50 simple rules for making it as a writer

To succeed as a writer in the world of publishing is no easy task. A plethora of writers—many of them seasoned pros or people famous from other fields—compete for the precious space in magazines and newspapers and for the limited number of book contracts offered by publishing houses. A writer needs talent, drive and dedication to break into the game or stay in it, not to mention a little bit of luck.

But opportunities abound. Industry folk are always looking for strong new voices, and the writer with respectable credits often has a leg up on the competition. Still, writing for publication is a challenging endeavor—a bit like shooting three-pointers from half-court. And for all writers, new and experienced alike, there are some basic rules that may serve as a blueprint for success. Here are 50 of them:

1. Pick a direction. What do you want to do? Write novels, biography, self-help, science fiction, essays, articles, poetry? The industry likes to peg writers, so set your compass and follow the needle.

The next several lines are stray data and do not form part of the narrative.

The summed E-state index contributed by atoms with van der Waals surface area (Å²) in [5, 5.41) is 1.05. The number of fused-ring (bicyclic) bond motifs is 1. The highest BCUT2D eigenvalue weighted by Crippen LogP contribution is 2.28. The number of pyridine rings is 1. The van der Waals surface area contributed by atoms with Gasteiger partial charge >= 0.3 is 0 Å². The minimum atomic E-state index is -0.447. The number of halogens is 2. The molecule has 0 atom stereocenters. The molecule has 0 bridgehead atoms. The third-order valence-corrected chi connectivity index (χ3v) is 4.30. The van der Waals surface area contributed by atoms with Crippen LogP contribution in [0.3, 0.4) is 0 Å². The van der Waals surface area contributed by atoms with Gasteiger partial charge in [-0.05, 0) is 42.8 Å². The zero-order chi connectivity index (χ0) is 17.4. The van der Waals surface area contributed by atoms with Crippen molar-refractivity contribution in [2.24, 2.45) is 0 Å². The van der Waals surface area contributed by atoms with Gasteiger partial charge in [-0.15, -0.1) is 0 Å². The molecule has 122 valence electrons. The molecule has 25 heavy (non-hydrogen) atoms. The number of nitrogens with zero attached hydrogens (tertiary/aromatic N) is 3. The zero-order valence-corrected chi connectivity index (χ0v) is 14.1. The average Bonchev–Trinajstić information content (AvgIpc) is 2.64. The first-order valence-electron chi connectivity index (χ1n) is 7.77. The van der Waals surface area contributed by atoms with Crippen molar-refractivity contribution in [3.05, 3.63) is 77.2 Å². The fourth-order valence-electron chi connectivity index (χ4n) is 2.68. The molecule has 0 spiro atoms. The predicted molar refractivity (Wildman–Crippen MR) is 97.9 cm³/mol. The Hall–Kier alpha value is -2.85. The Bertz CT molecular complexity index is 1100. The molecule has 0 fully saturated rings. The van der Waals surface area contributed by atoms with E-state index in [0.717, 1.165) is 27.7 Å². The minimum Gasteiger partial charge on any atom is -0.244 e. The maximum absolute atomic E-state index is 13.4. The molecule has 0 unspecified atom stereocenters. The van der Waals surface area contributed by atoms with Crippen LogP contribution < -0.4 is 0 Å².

2. Learn your craft. Different literary forms require different stylistic techniques. Learn and master the form you want to write in. Read, study (via courses, for example, or an MFA program), write; read, study, write!

3. Learn the industry. Whether you want to write books or newspaper and magazine articles or for the Internet, writing without knowing the markets is like trying to pin the tail on the donkey. Confidence and success come with identifying the publishers who are most likely to buy your work. Comb the trades and writing magazines, explore libraries and magazine stands, and search the Internet to see what the markets are.

4. Write all the time. Like concert musicians who practice every day to give their best performance, writers need to write all the time to do their best work. Periods of abstinence are a guaranteed route to rustiness.

5. Be a fountain of ideas. Ideas are the lifeblood of the writer’s trade. Train yourself to sprout fresh and innovative ideas by constantly thinking about what would make a great book or article. Ideas are all around you—headlines, culture, research, conversations, not to mention your own fertile imagination.